When Neil Armstrong set foot on the moon, he literally said “that’s one small step …”. However, a few years earlier, this small step looked like an almost impossible endeavor.
Counterintuitive as it might sound, migrating a mainframe into the cloud is in the end also just one small step.
Let’s reflect for a moment on what NASA did over several years: they launched rockets, they made them orbit the Earth, then put two primates aboard, followed by the American astronaut who have gone into space.
They sent unmanned space vehicles in the direction of the moon, then orbited the moon, they mapped the entire Lunar surface of the moon, they sent manned exploration missions orbiting the moon, and even organized a rehearsal of landing on the moon (Apollo 10).
Eventually, they had everything under control and when Apollo 11 approached the moon, they had an important decision to make: would they engage in landing on the moon, or not? Of course they did, it was even an easy decision. Which lead to the last decision: would they open the capsule and step on the moon for the first time? It was probably the easiest decision ever.
Compare this to migrating a mainframe to the cloud with a so-called big bang (taking as much code as possible off in one project). Data structures are converted, test data are converted, code is transformed, code is compiled, errors are corrected, code is recompiled until error free compilation is reached.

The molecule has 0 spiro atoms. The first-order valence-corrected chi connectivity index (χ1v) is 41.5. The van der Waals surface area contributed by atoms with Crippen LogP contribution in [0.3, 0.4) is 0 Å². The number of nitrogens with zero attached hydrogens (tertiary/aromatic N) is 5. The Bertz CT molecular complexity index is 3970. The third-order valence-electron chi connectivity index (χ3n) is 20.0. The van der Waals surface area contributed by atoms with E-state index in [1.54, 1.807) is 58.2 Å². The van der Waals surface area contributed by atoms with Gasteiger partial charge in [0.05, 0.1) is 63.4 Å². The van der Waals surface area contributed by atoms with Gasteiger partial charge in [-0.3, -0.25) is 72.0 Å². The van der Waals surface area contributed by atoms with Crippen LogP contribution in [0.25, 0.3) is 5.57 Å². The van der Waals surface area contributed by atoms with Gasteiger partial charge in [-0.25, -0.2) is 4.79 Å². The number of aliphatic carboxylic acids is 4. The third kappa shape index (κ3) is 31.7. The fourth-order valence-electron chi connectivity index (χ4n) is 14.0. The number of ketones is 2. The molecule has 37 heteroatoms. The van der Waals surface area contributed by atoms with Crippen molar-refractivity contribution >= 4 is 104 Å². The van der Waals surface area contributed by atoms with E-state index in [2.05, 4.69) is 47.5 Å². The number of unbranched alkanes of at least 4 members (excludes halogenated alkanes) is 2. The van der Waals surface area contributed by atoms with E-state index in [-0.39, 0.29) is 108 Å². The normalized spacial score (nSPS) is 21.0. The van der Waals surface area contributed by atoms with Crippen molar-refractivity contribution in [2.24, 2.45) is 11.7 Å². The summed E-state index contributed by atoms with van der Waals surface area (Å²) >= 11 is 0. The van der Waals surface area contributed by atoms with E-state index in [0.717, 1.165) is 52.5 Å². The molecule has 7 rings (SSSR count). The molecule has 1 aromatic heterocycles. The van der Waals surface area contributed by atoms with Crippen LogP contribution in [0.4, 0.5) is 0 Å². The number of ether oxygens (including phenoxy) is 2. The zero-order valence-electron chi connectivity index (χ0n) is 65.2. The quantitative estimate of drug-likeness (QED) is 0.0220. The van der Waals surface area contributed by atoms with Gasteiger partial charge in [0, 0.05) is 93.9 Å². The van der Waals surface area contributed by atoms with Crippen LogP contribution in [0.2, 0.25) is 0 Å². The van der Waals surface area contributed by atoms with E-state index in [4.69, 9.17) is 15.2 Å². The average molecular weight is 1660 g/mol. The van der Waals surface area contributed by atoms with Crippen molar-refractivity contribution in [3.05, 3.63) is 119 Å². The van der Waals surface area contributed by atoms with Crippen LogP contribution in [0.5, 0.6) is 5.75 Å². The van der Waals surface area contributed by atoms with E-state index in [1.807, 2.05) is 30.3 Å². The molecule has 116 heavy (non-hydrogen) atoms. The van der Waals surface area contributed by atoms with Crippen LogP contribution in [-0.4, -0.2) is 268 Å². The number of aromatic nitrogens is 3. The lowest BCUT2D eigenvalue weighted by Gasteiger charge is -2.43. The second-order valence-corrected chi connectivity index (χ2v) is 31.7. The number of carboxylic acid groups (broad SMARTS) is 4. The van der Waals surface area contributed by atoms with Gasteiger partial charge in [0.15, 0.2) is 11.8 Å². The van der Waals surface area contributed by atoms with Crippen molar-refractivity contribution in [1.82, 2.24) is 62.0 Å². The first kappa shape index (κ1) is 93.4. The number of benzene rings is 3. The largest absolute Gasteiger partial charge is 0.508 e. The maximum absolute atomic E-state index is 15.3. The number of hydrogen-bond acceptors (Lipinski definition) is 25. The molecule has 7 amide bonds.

Small tests are performed to compare the outcome of mainframe execution with cloud execution, tests are performed, and lessons learned applied, as size and complexity are increased. Eventually, the entire scope is migrated and tested error-free, and dress rehearsals of the actual “Go Live” are executed.
Actual data are converted off mainframe to the cloud and completeness and correctness tests are executed. Also, the time needed for the data conversion is measured and tuned so it matches the available window. The entire procedure is run through and tested again and again.
The final Go Live weekend arrives, and the important decision has to be taken if the Go Live will be executed. Of course, a positive decision will be taken. The data conversion is executed, and the applications are ready to start working with the data in the cloud.
The last decision to make: will the cloud logic be switched on and run the applications in production for the first time? It is the easiest decision ever, as it is a small step …
Some people insist on calling this a “Big Bang” approach, implying huge risks and danger. Nothing could be further from the truth. It really is just the last small step in a thoroughly prepared, well-tested, and perfectly controlled project. The “Big Bang” is not such a big bang after all …
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